You could drag this out for quite awhile by using a very small progression. For example, using 1.25 plate-mates, you could start your progression such that you can get possibly as much as 4 weeks healing time by just using upper body lifts, yet still get progression which is very important if you want to increase muscle mass. I was skeptical that I could increase mass at 15 reps but it worked (I measured with a myotape through the process). That rep range was kind of like having your cake and eating it too (a little mass and aerobics). I would think that seated presses, bench, bentover rows (kneeling on a bench?) plus some isolations like curls, skull crushers, and shrugs would not impact the foot but would give you some exercises to work both facets.
     
  5. kevin_in_ga

    kevin_in_ga Active Member

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    It might help to get a better idea of where you are in terms of physical condition - what is your weight and height, BF% if known, and maybe some info on your current diet and lifting routine.

    When done with minimal rest between sets, lifting can have a strong cardio component as well. As an example, I do an upper body circuit training routine that takes about 40 minutes to complete. Over the last ten sessions, I have been burning between 400-500 calories per workout, with my heart rate averaging above 120 bpm. However, if you are really immobilized such that you can't move around easily, you might not get quite as much of a cardio workout.

    There is a machine as my gym that is like a "bicycle" for your arms (imagine the pedals turned upward 90º so that your hands push and pull while you are seated). If something like that is available, it would also fit the bill.
     
  6. ZxViCkYxZ

    ZxViCkYxZ Active Member

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    I was just going to suggest that also.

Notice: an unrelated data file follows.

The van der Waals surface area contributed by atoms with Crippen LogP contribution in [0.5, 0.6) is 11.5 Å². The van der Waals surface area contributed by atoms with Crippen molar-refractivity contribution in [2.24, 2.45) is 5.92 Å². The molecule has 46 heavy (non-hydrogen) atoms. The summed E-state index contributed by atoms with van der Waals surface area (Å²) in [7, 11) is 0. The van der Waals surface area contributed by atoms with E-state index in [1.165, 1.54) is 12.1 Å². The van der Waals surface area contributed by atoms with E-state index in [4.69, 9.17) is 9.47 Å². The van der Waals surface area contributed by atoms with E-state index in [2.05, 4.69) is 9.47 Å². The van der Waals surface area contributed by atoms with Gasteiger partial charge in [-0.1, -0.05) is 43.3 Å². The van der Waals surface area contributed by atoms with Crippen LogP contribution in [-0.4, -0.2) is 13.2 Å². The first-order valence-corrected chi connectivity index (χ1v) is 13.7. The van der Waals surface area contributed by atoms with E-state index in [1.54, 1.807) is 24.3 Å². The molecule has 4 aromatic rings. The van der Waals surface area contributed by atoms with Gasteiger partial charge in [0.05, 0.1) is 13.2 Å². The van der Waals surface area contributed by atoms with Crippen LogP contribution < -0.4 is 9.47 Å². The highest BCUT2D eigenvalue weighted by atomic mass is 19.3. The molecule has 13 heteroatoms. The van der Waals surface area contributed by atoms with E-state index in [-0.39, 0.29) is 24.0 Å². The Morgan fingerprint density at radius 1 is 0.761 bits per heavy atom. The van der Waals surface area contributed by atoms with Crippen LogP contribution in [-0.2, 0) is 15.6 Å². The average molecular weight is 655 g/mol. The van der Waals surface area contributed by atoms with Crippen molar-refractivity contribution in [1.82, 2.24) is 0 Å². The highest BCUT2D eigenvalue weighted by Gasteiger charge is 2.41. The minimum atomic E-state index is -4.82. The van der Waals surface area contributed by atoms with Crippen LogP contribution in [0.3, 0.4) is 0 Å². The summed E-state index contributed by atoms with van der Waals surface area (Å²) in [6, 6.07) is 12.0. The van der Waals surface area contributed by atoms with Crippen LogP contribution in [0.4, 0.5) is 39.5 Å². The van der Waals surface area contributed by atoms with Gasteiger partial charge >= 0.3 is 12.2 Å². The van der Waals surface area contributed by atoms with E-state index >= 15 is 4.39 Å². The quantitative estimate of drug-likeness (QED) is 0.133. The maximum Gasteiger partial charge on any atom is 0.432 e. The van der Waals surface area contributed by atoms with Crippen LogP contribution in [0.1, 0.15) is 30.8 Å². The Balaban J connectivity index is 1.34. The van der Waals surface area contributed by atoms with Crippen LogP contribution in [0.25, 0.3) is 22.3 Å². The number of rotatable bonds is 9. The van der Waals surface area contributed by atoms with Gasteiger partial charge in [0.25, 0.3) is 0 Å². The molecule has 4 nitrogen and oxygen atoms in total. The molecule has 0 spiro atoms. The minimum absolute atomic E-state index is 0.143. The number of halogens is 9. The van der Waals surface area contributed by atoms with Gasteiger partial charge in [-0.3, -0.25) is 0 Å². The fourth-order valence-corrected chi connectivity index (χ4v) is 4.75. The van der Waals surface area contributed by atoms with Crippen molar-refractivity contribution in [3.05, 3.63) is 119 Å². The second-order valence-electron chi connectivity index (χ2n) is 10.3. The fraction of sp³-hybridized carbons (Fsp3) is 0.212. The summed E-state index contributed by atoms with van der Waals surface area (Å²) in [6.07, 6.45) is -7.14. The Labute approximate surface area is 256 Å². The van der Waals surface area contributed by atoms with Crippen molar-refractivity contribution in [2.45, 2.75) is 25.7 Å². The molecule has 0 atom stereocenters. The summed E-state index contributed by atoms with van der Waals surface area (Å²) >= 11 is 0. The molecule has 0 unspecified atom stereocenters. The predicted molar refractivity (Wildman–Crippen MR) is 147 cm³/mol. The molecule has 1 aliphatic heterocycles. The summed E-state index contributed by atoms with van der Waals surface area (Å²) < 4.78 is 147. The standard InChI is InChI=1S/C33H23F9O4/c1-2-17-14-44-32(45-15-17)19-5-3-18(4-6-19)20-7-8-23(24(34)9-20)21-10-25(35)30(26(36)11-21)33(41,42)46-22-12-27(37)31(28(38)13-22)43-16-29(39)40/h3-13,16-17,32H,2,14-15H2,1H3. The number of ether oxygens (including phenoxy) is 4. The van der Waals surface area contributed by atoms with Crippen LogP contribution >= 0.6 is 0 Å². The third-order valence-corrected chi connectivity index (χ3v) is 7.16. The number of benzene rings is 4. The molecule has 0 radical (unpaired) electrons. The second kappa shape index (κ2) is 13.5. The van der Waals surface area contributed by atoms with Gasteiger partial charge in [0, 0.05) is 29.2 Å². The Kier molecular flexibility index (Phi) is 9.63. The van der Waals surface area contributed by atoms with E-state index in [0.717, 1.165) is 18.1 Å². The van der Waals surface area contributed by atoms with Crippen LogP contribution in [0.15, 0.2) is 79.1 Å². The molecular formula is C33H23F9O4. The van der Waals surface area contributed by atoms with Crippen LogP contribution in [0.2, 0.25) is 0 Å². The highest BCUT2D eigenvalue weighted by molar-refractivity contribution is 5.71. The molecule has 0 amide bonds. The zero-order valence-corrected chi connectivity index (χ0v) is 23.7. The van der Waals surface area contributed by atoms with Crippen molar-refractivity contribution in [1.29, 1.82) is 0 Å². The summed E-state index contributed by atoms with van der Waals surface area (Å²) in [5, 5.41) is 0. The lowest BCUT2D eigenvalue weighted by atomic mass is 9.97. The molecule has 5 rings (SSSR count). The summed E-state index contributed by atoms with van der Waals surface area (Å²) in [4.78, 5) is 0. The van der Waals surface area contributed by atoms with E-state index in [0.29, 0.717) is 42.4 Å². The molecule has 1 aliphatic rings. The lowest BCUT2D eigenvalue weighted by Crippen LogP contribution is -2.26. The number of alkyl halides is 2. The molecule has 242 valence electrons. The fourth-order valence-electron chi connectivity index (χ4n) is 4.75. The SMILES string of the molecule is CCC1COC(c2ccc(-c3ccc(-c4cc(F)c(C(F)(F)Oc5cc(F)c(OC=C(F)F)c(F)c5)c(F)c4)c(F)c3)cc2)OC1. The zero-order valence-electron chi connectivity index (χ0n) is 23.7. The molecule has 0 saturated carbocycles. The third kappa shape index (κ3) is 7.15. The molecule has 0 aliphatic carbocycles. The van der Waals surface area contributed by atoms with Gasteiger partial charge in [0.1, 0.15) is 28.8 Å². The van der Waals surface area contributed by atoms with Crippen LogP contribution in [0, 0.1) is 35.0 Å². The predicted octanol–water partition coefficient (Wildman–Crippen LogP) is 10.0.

7. The1andonly

    The1andonly Well-Known Member

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    Another vote for changing your workout and making it more aerobic. Do 12-15 reps and 4 sets.....this will allow you to either build or keep muscle and also loose weight....dont understimate the power of weights....
     
  8. Stanley_Mr.PiBB

    Stanley_Mr.PiBB Active Member

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    Wow thanks so much for all the helpful replies. Sorry I haven't replied until now but my dog has been ill and things have been a bit crazy round here.

    Fantastic. I will take all your brilliant suggestions into consideration and hopefully get some great workouts and learn how to eat really cleanly.
    Looking forward to some fat loss.

    Thanks so much for your help :D

    Stan
     
  9. philph

    philph Well-Known Member

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    OMG, I used to hate that bloody thing. One time I wore my heart rate monitor and went like crazy on that thing until I felt like I was going to have a heart attack and/or die of oxygen starvation, but I swear when I checked my heart rate it was only about 5 bpm above resting level.